It is difficult to even speculate why the Jets complicate the Adams expansion. They may fear the financial repercussions of a fanless season in the stands, although that did not scare the Jets or any other team from hitting the free agent market in March, when no one was certain that something would never happen again. . The Jets have also spent the past few weeks making antiques at the free agency flea market, signing Frank Gore for $ 1.05 million and Joe Flacco for base salary of $ 1.5 million. Both were selections of good deals, but no player is likely to help the Jets much in 2020 or beyond.
There is clearly more going on between Adams and the Jets than a few financial worries. After all, the Jets were about to trade Adams with the Cowboys last October, reports say, and talks failed only after the Cowboys backed off the Jets’ asking price. There is no legitimate reason in football for the Jets to trade Adams, then or now: even if the Cowboys offered multiple choices in the first round, it would simply reset the Jets’ reconstruction clock at a time when they should prepare for the playoffs. push.
Adams may be some sort of bad apple in the clubhouse. If so, he has done a remarkable job of keeping the New York media secret, which is known to scent any whiff of discontent in the locker room. Gase blocked Adams for jumping multiple times after the Jets’ loss to the Browns last September, but Adams admitted he was at fault and Gase played down the incident. Even if Adams has his moments that cause headaches, swapping Adams’ caliber players instead of trying to build a better relationship with them is a great way to avoid the playoffs for a decade.
If Adams’s problem isn’t a financial, football, or attitude problem, it’s not really Adams’s problem. Instead, it’s a Jets problem. And that sounds like an Adam Gase problem. Gase has a long-standing reputation for not subtly spreading his dissatisfaction with anyone except Adam Gase. He had contentious relationships with several stars of the Dolphins, some of whom became rather public. He has denied Bell almost since the day the ball carrier was signed. Fomenting cold wars with its star players is as central in Gase’s game manual as a four-meter pass on the 3rd and 15th.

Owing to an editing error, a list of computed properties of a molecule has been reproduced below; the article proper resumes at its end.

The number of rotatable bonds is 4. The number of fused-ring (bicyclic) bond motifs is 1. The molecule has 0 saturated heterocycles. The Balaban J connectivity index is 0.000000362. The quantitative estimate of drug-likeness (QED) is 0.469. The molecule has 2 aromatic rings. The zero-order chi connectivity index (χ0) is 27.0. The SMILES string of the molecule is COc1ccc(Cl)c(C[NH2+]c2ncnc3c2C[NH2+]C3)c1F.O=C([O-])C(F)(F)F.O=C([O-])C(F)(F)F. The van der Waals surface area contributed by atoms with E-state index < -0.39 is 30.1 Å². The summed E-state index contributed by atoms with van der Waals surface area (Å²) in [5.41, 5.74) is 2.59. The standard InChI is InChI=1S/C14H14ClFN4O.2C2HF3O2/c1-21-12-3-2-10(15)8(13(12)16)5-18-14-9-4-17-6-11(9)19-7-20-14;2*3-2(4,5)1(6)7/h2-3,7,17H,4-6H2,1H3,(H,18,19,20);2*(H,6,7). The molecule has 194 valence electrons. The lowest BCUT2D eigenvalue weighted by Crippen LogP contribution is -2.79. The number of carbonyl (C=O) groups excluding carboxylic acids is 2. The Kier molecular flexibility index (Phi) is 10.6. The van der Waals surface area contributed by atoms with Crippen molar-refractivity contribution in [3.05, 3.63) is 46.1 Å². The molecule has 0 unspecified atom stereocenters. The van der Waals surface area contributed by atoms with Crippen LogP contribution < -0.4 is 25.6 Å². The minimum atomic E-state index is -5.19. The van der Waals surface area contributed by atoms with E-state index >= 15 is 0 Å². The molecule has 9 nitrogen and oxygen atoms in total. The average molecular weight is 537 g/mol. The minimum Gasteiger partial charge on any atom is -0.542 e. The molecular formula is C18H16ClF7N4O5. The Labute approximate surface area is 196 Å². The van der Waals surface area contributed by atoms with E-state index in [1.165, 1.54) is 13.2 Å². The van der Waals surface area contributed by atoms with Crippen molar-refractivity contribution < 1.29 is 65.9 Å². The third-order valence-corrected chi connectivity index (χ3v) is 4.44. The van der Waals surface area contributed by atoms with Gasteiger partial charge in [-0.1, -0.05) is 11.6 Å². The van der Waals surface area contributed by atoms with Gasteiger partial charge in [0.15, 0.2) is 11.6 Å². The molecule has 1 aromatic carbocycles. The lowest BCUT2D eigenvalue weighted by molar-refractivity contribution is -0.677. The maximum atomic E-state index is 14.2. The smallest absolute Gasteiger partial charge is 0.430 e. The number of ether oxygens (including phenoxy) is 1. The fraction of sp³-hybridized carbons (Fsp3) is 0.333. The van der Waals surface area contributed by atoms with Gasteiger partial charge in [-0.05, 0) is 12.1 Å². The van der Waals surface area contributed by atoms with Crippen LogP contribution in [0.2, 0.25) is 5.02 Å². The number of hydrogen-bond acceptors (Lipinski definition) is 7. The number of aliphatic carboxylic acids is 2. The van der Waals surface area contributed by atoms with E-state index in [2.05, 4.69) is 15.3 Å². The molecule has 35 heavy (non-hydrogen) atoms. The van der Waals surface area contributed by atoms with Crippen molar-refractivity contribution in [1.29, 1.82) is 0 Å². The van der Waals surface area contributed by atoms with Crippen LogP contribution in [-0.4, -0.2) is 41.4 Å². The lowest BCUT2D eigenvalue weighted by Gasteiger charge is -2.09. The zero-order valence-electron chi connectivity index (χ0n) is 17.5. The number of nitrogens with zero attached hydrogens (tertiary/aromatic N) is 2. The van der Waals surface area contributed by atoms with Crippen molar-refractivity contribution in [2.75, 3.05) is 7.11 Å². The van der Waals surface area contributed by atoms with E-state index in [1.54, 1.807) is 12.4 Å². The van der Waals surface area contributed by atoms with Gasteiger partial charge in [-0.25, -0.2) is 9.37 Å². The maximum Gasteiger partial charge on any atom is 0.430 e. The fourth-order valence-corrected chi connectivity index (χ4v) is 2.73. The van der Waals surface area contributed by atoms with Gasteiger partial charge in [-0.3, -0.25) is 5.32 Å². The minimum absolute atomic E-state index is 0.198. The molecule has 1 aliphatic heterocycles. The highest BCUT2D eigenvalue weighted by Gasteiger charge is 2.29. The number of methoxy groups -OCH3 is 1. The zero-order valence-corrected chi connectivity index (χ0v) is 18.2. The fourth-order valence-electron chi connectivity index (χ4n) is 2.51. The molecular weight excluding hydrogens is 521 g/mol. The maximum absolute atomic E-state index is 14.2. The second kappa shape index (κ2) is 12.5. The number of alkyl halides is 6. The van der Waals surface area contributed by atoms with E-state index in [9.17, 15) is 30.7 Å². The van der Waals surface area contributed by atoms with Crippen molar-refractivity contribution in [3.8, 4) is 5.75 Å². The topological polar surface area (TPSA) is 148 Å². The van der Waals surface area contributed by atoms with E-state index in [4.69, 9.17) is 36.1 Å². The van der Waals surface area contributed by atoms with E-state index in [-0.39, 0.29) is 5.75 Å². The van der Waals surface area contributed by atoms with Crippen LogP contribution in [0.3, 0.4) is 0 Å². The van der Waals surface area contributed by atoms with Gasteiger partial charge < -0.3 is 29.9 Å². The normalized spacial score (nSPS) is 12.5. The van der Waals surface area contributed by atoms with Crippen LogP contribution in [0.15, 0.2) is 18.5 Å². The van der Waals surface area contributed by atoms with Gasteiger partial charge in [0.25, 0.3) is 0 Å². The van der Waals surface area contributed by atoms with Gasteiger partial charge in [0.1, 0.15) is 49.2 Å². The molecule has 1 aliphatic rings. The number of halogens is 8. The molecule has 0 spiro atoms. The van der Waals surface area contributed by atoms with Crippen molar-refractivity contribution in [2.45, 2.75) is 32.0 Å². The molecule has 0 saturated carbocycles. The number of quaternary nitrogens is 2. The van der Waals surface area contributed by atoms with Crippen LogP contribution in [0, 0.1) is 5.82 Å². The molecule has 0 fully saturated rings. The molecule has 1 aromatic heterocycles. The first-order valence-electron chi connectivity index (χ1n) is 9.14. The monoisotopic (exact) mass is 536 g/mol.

Adrian Kraus / Associated Press / Associated Press
The Jets were the Jets long before Gase, of course, so he can’t be the only one at fault. Bad organizations stay bad by being penny-and-dumb, rebuilding with one hand while signing 36-year-olds with the other and playing Make Your Own Malcontent with superstars playing with their careers and blaming them to be crazy about it. The gas just happens to thrive in the kind of environment the Jets have spent decades creating.
It doesn’t matter who is to blame. If the Jets realize they have to pay Adams, there is hope that they understand how to manage a football team without unnecessary layers of ego and intrigue, and they are ultimately good enough to make it right interesting next season. But if the Jets can’t escape the trap they created for themselves, it means that Gase lives up to its reputation and that the Jets are condemned to continue making unforced errors until as the team implodes and starts again for the umpteenth time in recent history.
Paying Adams should be a no-brainer. But these are the Jets, so the punchline at the end of the column is pretty much self-written.
Mike Tanier covers the NFL for Bleacher Report. Follow him on Twitter: @MikeTanier.